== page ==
When Crowdsourcing Is Co-Creation

According to Ad Age, Kraft Foods has scored a hit for its Lacta chocolate bar in Greece by crowdsourcing a 27-minute branded-entertainment film, involving the audience in everything from writing the story to casting the film and styling the actors.

Lacta “Love in Action” – η ταινία from LactaFilms on Vimeo.

The plan was to run the film online, but the making of the movie created such a buzz in Greece that the country’s leading TV station, MEGA Channel, offered to screen it free of charge on Feb. 14 as part of its Valentine’s Day programming.
“Love in Action,” includes only three shots of Lacta, which has seen an uptick in sales since the start of this content marketing campaign.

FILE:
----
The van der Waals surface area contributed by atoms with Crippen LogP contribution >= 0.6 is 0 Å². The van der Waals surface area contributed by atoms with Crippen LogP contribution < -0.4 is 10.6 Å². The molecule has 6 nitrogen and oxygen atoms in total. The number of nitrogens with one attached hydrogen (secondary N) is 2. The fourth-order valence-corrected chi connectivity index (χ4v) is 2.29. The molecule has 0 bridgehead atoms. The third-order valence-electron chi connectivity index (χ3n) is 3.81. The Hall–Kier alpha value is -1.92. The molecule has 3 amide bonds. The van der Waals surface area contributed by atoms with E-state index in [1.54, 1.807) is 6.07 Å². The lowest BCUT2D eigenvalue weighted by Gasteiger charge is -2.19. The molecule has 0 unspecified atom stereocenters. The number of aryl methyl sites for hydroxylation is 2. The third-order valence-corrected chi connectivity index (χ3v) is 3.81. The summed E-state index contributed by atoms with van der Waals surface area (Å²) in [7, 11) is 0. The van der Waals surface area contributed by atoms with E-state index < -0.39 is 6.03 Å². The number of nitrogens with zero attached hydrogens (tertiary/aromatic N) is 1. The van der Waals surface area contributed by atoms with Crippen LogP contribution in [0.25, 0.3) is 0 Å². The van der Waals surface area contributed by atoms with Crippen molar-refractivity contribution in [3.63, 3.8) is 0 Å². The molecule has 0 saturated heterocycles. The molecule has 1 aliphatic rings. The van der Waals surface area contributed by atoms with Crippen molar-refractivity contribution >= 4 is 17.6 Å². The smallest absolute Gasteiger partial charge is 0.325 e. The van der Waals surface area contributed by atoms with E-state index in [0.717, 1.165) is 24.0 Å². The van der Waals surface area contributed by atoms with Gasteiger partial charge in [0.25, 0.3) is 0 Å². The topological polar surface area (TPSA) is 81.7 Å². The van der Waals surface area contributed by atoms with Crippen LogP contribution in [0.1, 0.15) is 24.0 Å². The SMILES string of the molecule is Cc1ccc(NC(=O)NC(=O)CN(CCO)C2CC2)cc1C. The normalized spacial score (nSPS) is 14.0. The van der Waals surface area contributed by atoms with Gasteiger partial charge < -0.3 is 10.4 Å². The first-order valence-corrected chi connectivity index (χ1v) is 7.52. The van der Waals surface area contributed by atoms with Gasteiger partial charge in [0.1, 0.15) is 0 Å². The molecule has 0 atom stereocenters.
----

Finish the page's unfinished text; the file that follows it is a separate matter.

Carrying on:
Crowdsourcing is a hot topic these days, but before too much credit is given to “the crowd,” let’s pause to consider what’s really going on. Co-creation is what’s really going on.
When a brand works with consumers to make something together–as they did here–everyone can benefit. That’s different from just consumers, or just the brand, making content and/or commercials, although that works too (sometimes).



About David Burn

I wrote my first ad for a political candidate when I was 17 years old. She won her race and I felt the seductive power of advertising for the first time. Today—after working for seven agencies in five states—I am head of brand strategy and creative at Bonehook in Portland, Oregon.